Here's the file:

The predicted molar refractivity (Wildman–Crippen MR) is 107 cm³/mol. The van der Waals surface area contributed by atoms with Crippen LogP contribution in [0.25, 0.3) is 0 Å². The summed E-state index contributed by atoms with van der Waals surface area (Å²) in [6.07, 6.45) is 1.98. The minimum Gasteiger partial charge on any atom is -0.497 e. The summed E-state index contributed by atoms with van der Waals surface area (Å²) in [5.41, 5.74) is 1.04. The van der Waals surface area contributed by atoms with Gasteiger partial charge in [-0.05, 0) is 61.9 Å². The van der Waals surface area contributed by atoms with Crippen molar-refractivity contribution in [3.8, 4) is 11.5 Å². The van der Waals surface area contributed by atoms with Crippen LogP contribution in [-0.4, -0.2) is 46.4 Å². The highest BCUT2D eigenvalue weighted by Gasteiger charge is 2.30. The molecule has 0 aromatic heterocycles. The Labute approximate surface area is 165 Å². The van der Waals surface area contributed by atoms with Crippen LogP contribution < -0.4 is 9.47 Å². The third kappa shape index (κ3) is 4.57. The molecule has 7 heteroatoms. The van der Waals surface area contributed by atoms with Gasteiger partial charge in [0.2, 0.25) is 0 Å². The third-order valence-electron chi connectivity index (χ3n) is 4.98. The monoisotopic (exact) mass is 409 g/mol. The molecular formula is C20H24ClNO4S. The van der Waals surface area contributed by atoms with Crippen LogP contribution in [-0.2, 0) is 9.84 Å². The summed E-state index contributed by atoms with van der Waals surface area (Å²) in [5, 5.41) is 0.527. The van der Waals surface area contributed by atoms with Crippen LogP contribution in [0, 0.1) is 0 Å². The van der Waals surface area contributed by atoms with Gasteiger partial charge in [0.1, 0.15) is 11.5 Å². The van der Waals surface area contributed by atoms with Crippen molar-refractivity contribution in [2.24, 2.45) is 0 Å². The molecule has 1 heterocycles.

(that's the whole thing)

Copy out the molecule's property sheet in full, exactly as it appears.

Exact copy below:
The predicted molar refractivity (Wildman–Crippen MR) is 107 cm³/mol. The van der Waals surface area contributed by atoms with Crippen LogP contribution in [0.25, 0.3) is 0 Å². The summed E-state index contributed by atoms with van der Waals surface area (Å²) in [6.07, 6.45) is 1.98. The minimum Gasteiger partial charge on any atom is -0.497 e. The summed E-state index contributed by atoms with van der Waals surface area (Å²) in [5.41, 5.74) is 1.04. The van der Waals surface area contributed by atoms with Gasteiger partial charge in [-0.05, 0) is 61.9 Å². The van der Waals surface area contributed by atoms with Crippen molar-refractivity contribution in [3.8, 4) is 11.5 Å². The van der Waals surface area contributed by atoms with Crippen LogP contribution in [-0.4, -0.2) is 46.4 Å². The highest BCUT2D eigenvalue weighted by Gasteiger charge is 2.30. The molecule has 0 aromatic heterocycles. The Labute approximate surface area is 165 Å². The van der Waals surface area contributed by atoms with Crippen LogP contribution < -0.4 is 9.47 Å². The third kappa shape index (κ3) is 4.57. The molecule has 7 heteroatoms. The van der Waals surface area contributed by atoms with Gasteiger partial charge in [0.2, 0.25) is 0 Å². The third-order valence-electron chi connectivity index (χ3n) is 4.98. The monoisotopic (exact) mass is 409 g/mol. The molecular formula is C20H24ClNO4S. The van der Waals surface area contributed by atoms with Crippen LogP contribution in [-0.2, 0) is 9.84 Å². The summed E-state index contributed by atoms with van der Waals surface area (Å²) in [5, 5.41) is 0.527. The van der Waals surface area contributed by atoms with Crippen LogP contribution in [0, 0.1) is 0 Å². The van der Waals surface area contributed by atoms with Gasteiger partial charge in [0.1, 0.15) is 11.5 Å². The van der Waals surface area contributed by atoms with Crippen molar-refractivity contribution in [2.24, 2.45) is 0 Å². The molecule has 1 heterocycles.